The next thing is to start talking about it with others, and letting it snowball.

“If you go to Silicon Valley, everyone talks about their ideas,” she says.

“Everyone wants to know what your next idea is, they want to tell you who else is thinking about that, who you could collaborate with or ‘here’s an opportunity’, or ‘you should talk to this person’.

“That’s the fundamental reason why it works, because it’s so collaborative, which very much fits in with who I am.”

But at some stage, you need to do your sums and ask what your business idea might look like. That’s where the skills she learnt as a CA kick in.

“I loved maths. So many people are scared of the numbers. Having that complete confidence with numbers is a huge positive,” she says.

“I can figure out business models, that’s what I do.

“I can look at something and say ‘How can you build the revenue stream, how do you structure a business so that it will work?’ ”

The flipside of Jenkinson is that she wants to help others succeed.

Her numerous social ventures include WOW for Africa, an initiative she co-founded in Dakar, West Africa, that helps grow small businesses run by women.

“I took the concept of an incubator and grants for the first lot of money to entrepreneurs to educate them how to use money, how to build bank accounts,” she says.

“By the time they finished the programme, their businesses were profitable and they could go and get money from a bank, so it was sustainable.”

Jenkinson says her next venture will also tackle a pressing issue.

“Every minute, a million disposable cups get chucked into landfill or the sea. The disposable world, I’m going to try to help eliminate it,” she says.

Influences

She might be a successful entrepreneur in her own right, but Jenkinson says three people in particular have influenced her.

“My father gave me the imagination and belief that you can do anything,” she says.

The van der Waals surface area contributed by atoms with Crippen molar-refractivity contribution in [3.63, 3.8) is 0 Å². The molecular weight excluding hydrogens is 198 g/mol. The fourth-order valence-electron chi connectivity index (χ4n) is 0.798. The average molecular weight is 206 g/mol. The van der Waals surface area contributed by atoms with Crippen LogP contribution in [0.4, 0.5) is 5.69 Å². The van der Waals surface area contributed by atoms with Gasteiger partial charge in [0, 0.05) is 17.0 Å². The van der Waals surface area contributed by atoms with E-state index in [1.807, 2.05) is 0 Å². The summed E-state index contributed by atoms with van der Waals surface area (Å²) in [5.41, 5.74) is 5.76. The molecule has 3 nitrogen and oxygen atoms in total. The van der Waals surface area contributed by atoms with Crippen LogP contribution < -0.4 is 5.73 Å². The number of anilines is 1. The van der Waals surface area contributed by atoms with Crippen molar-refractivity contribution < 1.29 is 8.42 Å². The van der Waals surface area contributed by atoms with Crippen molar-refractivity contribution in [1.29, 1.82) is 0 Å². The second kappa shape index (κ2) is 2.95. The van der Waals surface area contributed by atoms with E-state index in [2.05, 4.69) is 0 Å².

“John Green at Price Waterhouse many years ago in Wellington made me realise that it didn’t matter if it was a big company or small company, he had complete belief that I could it.

“Anything I did, he believed in me.

“And Greg Kidd asked me that question about starting a billion dollar business — How do you start a billion dollar business? — and he asked me that question 25 years ago.

‘Twenty-five years ago, I got that gift.

“When you start thinking like that, you start thinking completely differently.”

Tony Malkovic is an award-winning freelance journalist.

This article was first published in the December 2016 issue of Acuity magazine.

How to spot and maximise opportunities

  • Think big, think global

    Think big, think global, maybe ask: “Why don’t we start a billion dollar business?” You might not get there, but just asking the question will help get you to another level.

  • Positive thinking

    Have the imagination and belief that you can do anything.

  • Networking is key

    Network and tap in to your contacts’ contacts.

  • Collaborate and create

    Collaborate like you’re in Silicon Valley.

  • Plan ahead

    Figure out your business model – and nail the revenue scheme.